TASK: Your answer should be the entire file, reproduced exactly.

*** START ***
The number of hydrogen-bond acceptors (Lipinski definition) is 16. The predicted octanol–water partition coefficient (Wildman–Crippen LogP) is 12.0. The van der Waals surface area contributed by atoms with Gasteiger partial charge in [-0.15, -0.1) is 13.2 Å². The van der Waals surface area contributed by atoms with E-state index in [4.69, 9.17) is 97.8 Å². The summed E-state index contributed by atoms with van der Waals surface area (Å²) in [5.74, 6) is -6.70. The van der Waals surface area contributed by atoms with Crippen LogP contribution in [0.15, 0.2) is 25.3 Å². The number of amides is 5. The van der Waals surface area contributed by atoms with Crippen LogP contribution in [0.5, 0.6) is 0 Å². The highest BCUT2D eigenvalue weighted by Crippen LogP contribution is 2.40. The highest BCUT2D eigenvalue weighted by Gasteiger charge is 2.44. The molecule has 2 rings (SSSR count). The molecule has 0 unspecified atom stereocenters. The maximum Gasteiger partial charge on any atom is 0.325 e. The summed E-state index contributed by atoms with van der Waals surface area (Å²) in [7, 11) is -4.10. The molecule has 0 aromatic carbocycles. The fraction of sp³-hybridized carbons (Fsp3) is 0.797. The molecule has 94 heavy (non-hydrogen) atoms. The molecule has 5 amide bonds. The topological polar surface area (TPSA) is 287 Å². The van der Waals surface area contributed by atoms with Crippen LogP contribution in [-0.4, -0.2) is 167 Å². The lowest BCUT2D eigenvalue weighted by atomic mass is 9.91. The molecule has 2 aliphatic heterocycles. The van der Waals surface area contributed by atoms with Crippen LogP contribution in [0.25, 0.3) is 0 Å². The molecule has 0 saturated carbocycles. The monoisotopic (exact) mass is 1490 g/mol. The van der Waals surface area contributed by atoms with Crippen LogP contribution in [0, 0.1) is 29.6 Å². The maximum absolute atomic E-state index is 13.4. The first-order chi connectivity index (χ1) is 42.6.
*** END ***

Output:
The number of hydrogen-bond acceptors (Lipinski definition) is 16. The predicted octanol–water partition coefficient (Wildman–Crippen LogP) is 12.0. The van der Waals surface area contributed by atoms with Gasteiger partial charge in [-0.15, -0.1) is 13.2 Å². The van der Waals surface area contributed by atoms with E-state index in [4.69, 9.17) is 97.8 Å². The summed E-state index contributed by atoms with van der Waals surface area (Å²) in [5.74, 6) is -6.70. The van der Waals surface area contributed by atoms with Crippen LogP contribution in [0.15, 0.2) is 25.3 Å². The number of amides is 5. The van der Waals surface area contributed by atoms with Crippen LogP contribution in [0.5, 0.6) is 0 Å². The highest BCUT2D eigenvalue weighted by Crippen LogP contribution is 2.40. The highest BCUT2D eigenvalue weighted by Gasteiger charge is 2.44. The molecule has 2 rings (SSSR count). The molecule has 0 unspecified atom stereocenters. The maximum Gasteiger partial charge on any atom is 0.325 e. The summed E-state index contributed by atoms with van der Waals surface area (Å²) in [7, 11) is -4.10. The molecule has 0 aromatic carbocycles. The fraction of sp³-hybridized carbons (Fsp3) is 0.797. The molecule has 94 heavy (non-hydrogen) atoms. The molecule has 5 amide bonds. The topological polar surface area (TPSA) is 287 Å². The van der Waals surface area contributed by atoms with Crippen LogP contribution in [-0.4, -0.2) is 167 Å². The lowest BCUT2D eigenvalue weighted by atomic mass is 9.91. The molecule has 2 aliphatic heterocycles. The van der Waals surface area contributed by atoms with Crippen LogP contribution in [0.25, 0.3) is 0 Å². The molecule has 0 saturated carbocycles. The monoisotopic (exact) mass is 1490 g/mol. The van der Waals surface area contributed by atoms with Crippen LogP contribution in [0, 0.1) is 29.6 Å². The maximum absolute atomic E-state index is 13.4. The first-order chi connectivity index (χ1) is 42.6.